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Oka (Russian: Ока́, IPA: [ɐˈka]) is a river in central Russia, the largest right tributary of the Volga. It flows through the regions of Oryol, Tula, Kaluga, Moscow, Ryazan, Vladimir and Nizhny Novgorod and is navigable over a large part of its total length, as far upstream as to the town of Kaluga. Its length exceeds 1,500 kilometres (930 mi). The Russian capital Moscow sits on one of the Oka's tributaries—the Moskva River.

NN Spit from Fedorovskogo Embankment 08-2016 img2.jpg
The Oka riverbank in Nizhny Novgorod
Map of the Volga watershed with the Oka highlighted
Native nameОка́
CitiesOryol, Kaluga, Serpukhov, Kolomna, Ryazan, Murom, Dzerzhinsk, Nizhny Novgorod
Physical characteristics
 ⁃ locationOryol Oblast
 ⁃ coordinates52°21′45″N 36°13′20″E / 52.36250°N 36.22222°E / 52.36250; 36.22222
 ⁃ elevation226 m (741 ft)
MouthVolga River
 ⁃ location
Nizhny Novgorod
 ⁃ coordinates
56°19′55″N 43°58′53″E / 56.33194°N 43.98139°E / 56.33194; 43.98139Coordinates: 56°19′55″N 43°58′53″E / 56.33194°N 43.98139°E / 56.33194; 43.98139
 ⁃ elevation
67 m (220 ft)
Length1,500 km (930 mi)
Basin size245,000 km2 (95,000 sq mi)
 ⁃ average1,260 m3/s (44,000 cu ft/s)

Name and historyEdit

The Oka river is the homeland of the Eastern Slavic Vyatichi tribe.[1] By 5th century the land around the Oka river was inhabited by different Slavic tribes.[2] The Baltic tribe of Galindians lived also in the western part of the Oka basin.[3] Turkic tribes also inhabited the Oka area. The Oka river was also inhabited by Vikings and people from Northern lands like for example Scandinavia. Artefacts of Scandinavian origin were found along the Oka - Volga route.[4] [5] There is no common opinion where the name Oka originated from.

From the Mongol conquest until about 1633, the Oka was the last line of defense against steppe raiders. The river gave its name to the Upper Oka Principalities, situated upstream from Tarusa. In 1221 Grand Duke Yuri II of Vladimir founded Nizhny Novgorod, later to become one of the largest Russian cities, to protect the Oka's confluence with the Volga. The Qasim Khanate, a Muslim polity, occupied the middle reaches of the Oka (around the city of Kasimov) in the 15th and 16th centuries.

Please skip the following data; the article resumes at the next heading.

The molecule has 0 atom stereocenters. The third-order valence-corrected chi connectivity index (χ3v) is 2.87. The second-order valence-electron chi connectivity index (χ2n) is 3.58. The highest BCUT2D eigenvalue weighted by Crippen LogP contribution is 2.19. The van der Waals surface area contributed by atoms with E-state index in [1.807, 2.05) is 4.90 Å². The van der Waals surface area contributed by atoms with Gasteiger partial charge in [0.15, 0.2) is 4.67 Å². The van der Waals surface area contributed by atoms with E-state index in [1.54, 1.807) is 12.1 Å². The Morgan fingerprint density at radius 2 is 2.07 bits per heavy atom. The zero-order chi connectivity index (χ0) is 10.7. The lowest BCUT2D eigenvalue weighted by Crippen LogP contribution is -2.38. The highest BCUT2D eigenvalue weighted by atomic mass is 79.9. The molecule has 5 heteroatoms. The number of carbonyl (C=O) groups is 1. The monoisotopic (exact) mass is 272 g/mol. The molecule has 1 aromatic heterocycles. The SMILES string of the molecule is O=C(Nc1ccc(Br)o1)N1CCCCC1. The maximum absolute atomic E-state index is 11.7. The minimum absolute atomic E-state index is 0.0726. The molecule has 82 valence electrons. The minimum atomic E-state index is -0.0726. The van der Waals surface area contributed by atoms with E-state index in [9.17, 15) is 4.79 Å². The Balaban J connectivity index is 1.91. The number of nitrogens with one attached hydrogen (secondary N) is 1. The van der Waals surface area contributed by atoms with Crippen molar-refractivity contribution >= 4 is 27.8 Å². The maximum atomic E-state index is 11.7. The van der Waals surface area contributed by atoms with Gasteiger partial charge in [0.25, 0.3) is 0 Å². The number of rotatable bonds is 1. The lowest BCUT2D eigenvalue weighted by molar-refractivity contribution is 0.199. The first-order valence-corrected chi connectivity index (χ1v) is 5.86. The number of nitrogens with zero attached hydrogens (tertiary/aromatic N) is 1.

Before the construction of the railways in the mid-19th century and the building of the Moscow Canal in the 1930s, the Oka, along with its tributary Moskva, served as an important transportation route connecting Moscow with the Volga River. Due to the Oka's and Moskva's meandering courses, travel was not particularly fast: for example, it took Cornelis de Bruijn around 10 days to sail from Moscow down these two rivers to Nizhny Novgorod in 1703.[6] Traveling upstream may have been even slower, as the boats had to be pulled by burlaks.[7]


The banks of the river are dotted with historical and cultural sites, including the medieval monasteries of Murom, the mosques and minarets of Kasimov, the fortified kremlins of Kolomna and Serpukhov, the memorial houses of Vasily Polenov and Sergey Yesenin, the excavated ruins of Old Ryazan and the Oka Shukhov Tower.

The Prioksko-Terrasny Biosphere Reserve lies along the left bank of the river opposite the town of Pushchino and is known for its wisent breeding nursery.[citation needed]

Main tributariesEdit

Cities and towns on the OkaEdit

Nizhny Novgorod
Cities on the Oka

In cultureEdit

The River appears as the title and main theme in a popular, nostalgia filled song (in which it is compared to the Vistula river in Poland) of the Polish 1st Tadeusz Kościuszko Infantry Division which was formed nearby in 1943. The unit fought all the way to Berlin alongside the Red Army. It was written by Leon Pasternak.


  1. ^ Subtelny, Orest (2009-11-10). Ukraine: A History, 4th Edition. University of Toronto Press. ISBN 9781442697287.
  2. ^ "History of Russia, the Russian Empire, in ancient times, read | we know everything - Mouzenidis Travel". Mouzenidis Travel. Retrieved 2018-11-18.
  3. ^ Tarasov, Илья Тарасов / Ilia. "Балты в миграциях Великого переселения народов. Галинды // Исторический формат, № 3-4, 2017. С. 95-124". Балты в миграциях Великого переселения народов. Галинды.
  4. ^ Brink, Stefan; Price, Neil (2008-10-31). The Viking World. Routledge. ISBN 9781134318254.
  5. ^ Steinwedel, Charles (2016). Threads of Empire: Loyalty and Tsarist Authority in Bashkiria, 1552-1917. Indiana University Press. p. 13.
  6. ^ Bruin, Cornelis de (1725), Voyage au Levant: c'est-à-dire, dans les principaux endroits de l'Asie Mineure, dans les isles de Chio, Rhodes, Chypre, etc., de même que dans les plus considérables villes d'Egypte, de Syrie, et Terre Sainte., 3, J.-B.-C. Bauche le fils, pp. 233–247
  7. ^ Bruin 1725, p. 240

External linksEdit